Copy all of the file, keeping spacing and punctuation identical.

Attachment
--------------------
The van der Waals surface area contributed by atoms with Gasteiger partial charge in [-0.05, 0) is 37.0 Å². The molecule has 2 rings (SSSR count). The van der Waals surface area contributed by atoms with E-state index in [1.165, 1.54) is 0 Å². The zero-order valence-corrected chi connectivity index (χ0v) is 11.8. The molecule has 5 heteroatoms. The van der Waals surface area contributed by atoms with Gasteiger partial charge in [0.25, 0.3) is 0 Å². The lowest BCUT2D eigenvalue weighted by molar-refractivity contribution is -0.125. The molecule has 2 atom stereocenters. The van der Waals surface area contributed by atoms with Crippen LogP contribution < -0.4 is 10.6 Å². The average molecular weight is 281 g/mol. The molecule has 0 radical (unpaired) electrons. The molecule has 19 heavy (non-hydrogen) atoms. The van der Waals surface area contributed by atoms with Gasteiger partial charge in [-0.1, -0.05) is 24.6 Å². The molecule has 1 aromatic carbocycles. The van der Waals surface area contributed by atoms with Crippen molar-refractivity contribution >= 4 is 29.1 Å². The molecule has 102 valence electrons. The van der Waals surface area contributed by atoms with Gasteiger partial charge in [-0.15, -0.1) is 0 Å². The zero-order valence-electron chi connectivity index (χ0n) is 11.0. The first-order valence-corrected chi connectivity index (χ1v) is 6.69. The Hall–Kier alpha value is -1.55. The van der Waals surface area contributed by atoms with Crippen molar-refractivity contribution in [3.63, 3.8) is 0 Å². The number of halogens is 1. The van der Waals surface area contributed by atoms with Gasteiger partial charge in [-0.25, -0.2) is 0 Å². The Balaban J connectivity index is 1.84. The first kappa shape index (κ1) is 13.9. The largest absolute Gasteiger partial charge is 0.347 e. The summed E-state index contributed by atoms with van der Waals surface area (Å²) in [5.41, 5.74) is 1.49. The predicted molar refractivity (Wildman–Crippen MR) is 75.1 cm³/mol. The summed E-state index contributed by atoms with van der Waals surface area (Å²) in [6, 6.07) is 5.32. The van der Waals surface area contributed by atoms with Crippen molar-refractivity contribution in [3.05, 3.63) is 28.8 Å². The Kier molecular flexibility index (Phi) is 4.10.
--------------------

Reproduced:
The van der Waals surface area contributed by atoms with Gasteiger partial charge in [-0.05, 0) is 37.0 Å². The molecule has 2 rings (SSSR count). The van der Waals surface area contributed by atoms with E-state index in [1.165, 1.54) is 0 Å². The zero-order valence-corrected chi connectivity index (χ0v) is 11.8. The molecule has 5 heteroatoms. The van der Waals surface area contributed by atoms with Gasteiger partial charge in [0.25, 0.3) is 0 Å². The lowest BCUT2D eigenvalue weighted by molar-refractivity contribution is -0.125. The molecule has 2 atom stereocenters. The van der Waals surface area contributed by atoms with Crippen LogP contribution < -0.4 is 10.6 Å². The average molecular weight is 281 g/mol. The molecule has 0 radical (unpaired) electrons. The molecule has 19 heavy (non-hydrogen) atoms. The van der Waals surface area contributed by atoms with Gasteiger partial charge in [-0.1, -0.05) is 24.6 Å². The molecule has 1 aromatic carbocycles. The van der Waals surface area contributed by atoms with Crippen molar-refractivity contribution >= 4 is 29.1 Å². The molecule has 102 valence electrons. The van der Waals surface area contributed by atoms with Gasteiger partial charge in [-0.15, -0.1) is 0 Å². The zero-order valence-electron chi connectivity index (χ0n) is 11.0. The first-order valence-corrected chi connectivity index (χ1v) is 6.69. The Hall–Kier alpha value is -1.55. The van der Waals surface area contributed by atoms with Crippen molar-refractivity contribution in [3.63, 3.8) is 0 Å². The number of halogens is 1. The van der Waals surface area contributed by atoms with Gasteiger partial charge in [-0.25, -0.2) is 0 Å². The Balaban J connectivity index is 1.84. The first kappa shape index (κ1) is 13.9. The largest absolute Gasteiger partial charge is 0.347 e. The summed E-state index contributed by atoms with van der Waals surface area (Å²) in [5.41, 5.74) is 1.49. The predicted molar refractivity (Wildman–Crippen MR) is 75.1 cm³/mol. The summed E-state index contributed by atoms with van der Waals surface area (Å²) in [6, 6.07) is 5.32. The van der Waals surface area contributed by atoms with Crippen molar-refractivity contribution in [3.05, 3.63) is 28.8 Å². The Kier molecular flexibility index (Phi) is 4.10.